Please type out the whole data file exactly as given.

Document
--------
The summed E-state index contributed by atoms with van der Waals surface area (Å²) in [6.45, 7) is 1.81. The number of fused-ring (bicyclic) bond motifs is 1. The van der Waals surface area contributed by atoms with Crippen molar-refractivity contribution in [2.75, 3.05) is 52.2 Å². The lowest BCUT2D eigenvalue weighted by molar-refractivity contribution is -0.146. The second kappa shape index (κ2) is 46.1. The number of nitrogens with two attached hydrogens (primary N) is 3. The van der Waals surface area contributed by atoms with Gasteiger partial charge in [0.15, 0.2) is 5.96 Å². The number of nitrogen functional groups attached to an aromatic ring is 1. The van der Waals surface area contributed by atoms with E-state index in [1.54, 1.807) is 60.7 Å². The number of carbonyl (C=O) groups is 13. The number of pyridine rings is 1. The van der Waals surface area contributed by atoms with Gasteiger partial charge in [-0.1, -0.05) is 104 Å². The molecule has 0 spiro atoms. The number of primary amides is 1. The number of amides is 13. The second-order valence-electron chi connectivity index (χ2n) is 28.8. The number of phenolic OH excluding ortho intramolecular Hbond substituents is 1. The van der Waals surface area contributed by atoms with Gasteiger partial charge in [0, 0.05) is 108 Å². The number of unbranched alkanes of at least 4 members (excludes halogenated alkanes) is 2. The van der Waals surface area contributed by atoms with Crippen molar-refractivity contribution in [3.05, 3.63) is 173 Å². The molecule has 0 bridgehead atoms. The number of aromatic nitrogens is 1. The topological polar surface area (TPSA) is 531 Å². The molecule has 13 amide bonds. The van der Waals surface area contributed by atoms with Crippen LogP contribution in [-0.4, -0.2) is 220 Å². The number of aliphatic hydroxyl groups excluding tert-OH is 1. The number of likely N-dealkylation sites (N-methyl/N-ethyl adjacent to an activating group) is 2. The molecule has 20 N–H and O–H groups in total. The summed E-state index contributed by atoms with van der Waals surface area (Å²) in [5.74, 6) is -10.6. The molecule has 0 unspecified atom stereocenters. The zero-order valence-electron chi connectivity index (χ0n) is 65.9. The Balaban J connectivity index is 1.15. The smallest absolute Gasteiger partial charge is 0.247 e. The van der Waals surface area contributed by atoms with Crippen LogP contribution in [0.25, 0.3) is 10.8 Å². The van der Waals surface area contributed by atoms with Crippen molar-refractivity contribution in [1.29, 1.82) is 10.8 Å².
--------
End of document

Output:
The summed E-state index contributed by atoms with van der Waals surface area (Å²) in [6.45, 7) is 1.81. The number of fused-ring (bicyclic) bond motifs is 1. The van der Waals surface area contributed by atoms with Crippen molar-refractivity contribution in [2.75, 3.05) is 52.2 Å². The lowest BCUT2D eigenvalue weighted by molar-refractivity contribution is -0.146. The second kappa shape index (κ2) is 46.1. The number of nitrogens with two attached hydrogens (primary N) is 3. The van der Waals surface area contributed by atoms with Gasteiger partial charge in [0.15, 0.2) is 5.96 Å². The number of nitrogen functional groups attached to an aromatic ring is 1. The van der Waals surface area contributed by atoms with E-state index in [1.54, 1.807) is 60.7 Å². The number of carbonyl (C=O) groups is 13. The number of pyridine rings is 1. The van der Waals surface area contributed by atoms with Gasteiger partial charge in [-0.1, -0.05) is 104 Å². The molecule has 0 spiro atoms. The number of primary amides is 1. The number of amides is 13. The second-order valence-electron chi connectivity index (χ2n) is 28.8. The number of phenolic OH excluding ortho intramolecular Hbond substituents is 1. The van der Waals surface area contributed by atoms with Gasteiger partial charge in [0, 0.05) is 108 Å². The number of unbranched alkanes of at least 4 members (excludes halogenated alkanes) is 2. The van der Waals surface area contributed by atoms with Crippen molar-refractivity contribution in [3.05, 3.63) is 173 Å². The molecule has 0 bridgehead atoms. The number of aromatic nitrogens is 1. The topological polar surface area (TPSA) is 531 Å². The molecule has 13 amide bonds. The van der Waals surface area contributed by atoms with Crippen LogP contribution in [-0.4, -0.2) is 220 Å². The number of aliphatic hydroxyl groups excluding tert-OH is 1. The number of likely N-dealkylation sites (N-methyl/N-ethyl adjacent to an activating group) is 2. The molecule has 20 N–H and O–H groups in total. The summed E-state index contributed by atoms with van der Waals surface area (Å²) in [5.74, 6) is -10.6. The molecule has 0 unspecified atom stereocenters. The zero-order valence-electron chi connectivity index (χ0n) is 65.9. The Balaban J connectivity index is 1.15. The smallest absolute Gasteiger partial charge is 0.247 e. The van der Waals surface area contributed by atoms with Crippen LogP contribution in [0.25, 0.3) is 10.8 Å². The van der Waals surface area contributed by atoms with Crippen molar-refractivity contribution in [1.29, 1.82) is 10.8 Å².